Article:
The simplest form of business entity is the sole proprietorship. If you choose this legal structure, then legally speaking, you and the business are the same. You can continue operating as a sole proprietor as long as you're the only owner of the business.
Establishing a sole proprietorship is cheap and relatively uncomplicated. If you're going to conduct your business under a trade name such as Smith Furniture Store rather than John Smith, you'll have to file an assumed name or fictitious name certificate at a local or state public office. This is so that people who deal with your business will know who the real owner is. In addition, you may have to obtain a business license to do business under state laws or local ordinances.
States differ on the amount of licensing required. In California, for example, almost all businesses need a business license, which is available to anyone for a small fee. In other states, business licenses are the exception rather than the rule. But most states require a sales tax license or permit for all retail businesses. Dealing with these routine licensing requirements generally involves little time or expense. However, many specialized businesses -- such as an asbestos removal service or a restaurant that serves liquor -- require additional licenses, which may be harder to qualify for.
From an income tax standpoint, a sole proprietorship and its owner are treated as a single entity. Business income and business losses are reported on your own federal tax return (Form 1040, Schedule C). If you have a business loss, you may be able to use it to offset income that you receive from other sources.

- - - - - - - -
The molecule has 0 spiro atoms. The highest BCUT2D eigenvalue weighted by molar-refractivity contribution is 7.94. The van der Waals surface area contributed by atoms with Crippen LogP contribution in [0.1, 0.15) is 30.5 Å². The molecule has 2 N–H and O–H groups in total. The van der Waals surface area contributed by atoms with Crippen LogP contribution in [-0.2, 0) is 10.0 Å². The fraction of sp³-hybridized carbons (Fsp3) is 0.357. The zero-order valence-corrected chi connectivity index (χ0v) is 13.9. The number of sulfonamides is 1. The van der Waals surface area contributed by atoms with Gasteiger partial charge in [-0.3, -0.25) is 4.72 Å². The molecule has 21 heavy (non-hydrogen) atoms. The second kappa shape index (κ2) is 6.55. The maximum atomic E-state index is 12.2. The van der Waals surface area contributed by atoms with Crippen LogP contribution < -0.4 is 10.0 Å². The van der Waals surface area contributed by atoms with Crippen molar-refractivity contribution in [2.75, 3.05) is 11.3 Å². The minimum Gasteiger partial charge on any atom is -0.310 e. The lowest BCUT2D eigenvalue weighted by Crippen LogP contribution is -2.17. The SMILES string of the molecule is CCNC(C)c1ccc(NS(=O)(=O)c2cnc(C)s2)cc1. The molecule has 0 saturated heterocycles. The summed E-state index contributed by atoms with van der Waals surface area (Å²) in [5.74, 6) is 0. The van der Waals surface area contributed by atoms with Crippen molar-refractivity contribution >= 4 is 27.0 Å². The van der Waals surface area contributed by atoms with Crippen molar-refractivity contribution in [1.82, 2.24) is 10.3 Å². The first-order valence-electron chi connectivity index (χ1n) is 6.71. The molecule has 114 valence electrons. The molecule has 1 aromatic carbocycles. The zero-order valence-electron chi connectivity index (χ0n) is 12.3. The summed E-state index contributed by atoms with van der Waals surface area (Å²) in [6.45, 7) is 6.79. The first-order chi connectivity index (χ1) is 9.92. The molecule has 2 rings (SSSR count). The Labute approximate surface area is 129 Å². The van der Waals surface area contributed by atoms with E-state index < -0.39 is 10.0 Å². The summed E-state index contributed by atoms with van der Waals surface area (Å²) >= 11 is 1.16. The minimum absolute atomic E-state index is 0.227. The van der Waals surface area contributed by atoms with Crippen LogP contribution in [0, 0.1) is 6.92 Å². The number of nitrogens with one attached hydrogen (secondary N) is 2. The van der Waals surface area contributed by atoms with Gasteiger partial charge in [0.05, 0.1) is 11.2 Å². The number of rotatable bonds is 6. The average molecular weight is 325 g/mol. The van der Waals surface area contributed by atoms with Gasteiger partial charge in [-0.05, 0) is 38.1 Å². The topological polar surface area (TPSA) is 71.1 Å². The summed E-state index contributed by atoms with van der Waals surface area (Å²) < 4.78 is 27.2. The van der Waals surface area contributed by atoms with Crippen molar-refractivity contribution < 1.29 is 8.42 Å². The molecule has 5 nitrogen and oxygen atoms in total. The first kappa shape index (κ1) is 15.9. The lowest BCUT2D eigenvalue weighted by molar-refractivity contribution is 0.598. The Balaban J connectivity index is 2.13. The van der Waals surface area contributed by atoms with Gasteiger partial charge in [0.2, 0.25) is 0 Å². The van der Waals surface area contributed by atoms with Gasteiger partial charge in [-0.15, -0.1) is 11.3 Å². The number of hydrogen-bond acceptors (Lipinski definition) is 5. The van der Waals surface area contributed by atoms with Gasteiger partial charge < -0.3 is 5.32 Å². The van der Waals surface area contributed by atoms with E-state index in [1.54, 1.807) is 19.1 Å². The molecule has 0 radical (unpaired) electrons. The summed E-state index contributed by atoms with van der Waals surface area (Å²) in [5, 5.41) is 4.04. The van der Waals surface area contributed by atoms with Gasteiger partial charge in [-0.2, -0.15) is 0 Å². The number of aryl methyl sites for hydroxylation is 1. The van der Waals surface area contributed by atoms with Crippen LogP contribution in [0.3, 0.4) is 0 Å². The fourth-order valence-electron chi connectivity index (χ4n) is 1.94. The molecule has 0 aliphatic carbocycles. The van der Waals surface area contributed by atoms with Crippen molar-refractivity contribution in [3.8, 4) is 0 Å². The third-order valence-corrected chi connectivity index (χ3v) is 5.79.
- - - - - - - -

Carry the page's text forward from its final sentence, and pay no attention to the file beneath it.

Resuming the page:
A potential disadvantage of doing business as a sole proprietor is that you have unlimited personal liability.
Example 1: Lester is the sole proprietor of a small manufacturing business. When business prospects look good, he orders $50,000 worth of supplies and uses them up. Unfortunately, there's a sudden drop in demand for his products, and Lester can't sell the items he's produced. When the company that sold Lester the supplies demands payment, he can't pay the bill.
As sole proprietor, Lester is personally liable for this business obligation. This means that the creditor can sue him and go after not only Lester's business assets, but his other property as well. This can include his house, his car, and his personal bank account.
Example 2: Shirley is the sole proprietor of a flower shop. One day Roger, one of Shirley's employees, is delivering flowers using a truck owned by the business. Roger hits and seriously injures a pedestrian. The injured pedestrian sues Roger, claiming that he drove carelessly and caused the accident. The lawsuit names Shirley as a codefendant. After a trial, the jury returns a verdict against Roger -- and Shirley as owner of the business. Shirley is personally liable to the injured pedestrian. This means the pedestrian can go after all of Shirley's assets, business and personal.
One of the major reasons to incorporate a business is that, in theory at least, incorporation allows you to avoid most personal liability. Limited personal liability is also a characteristic of a limited liability company.
As a sole proprietor, you and your business are one entity for income tax purposes. The income of your business is taxed to you in the year that the business receives it, whether or not you remove the money from the business. By contrast, a corporation is a separate entity for income tax purposes. As a shareholder in a corporation, you don't pay tax on money earned by the corporation until you receive payments as compensation for services or as dividends. The corporation pays its own taxes.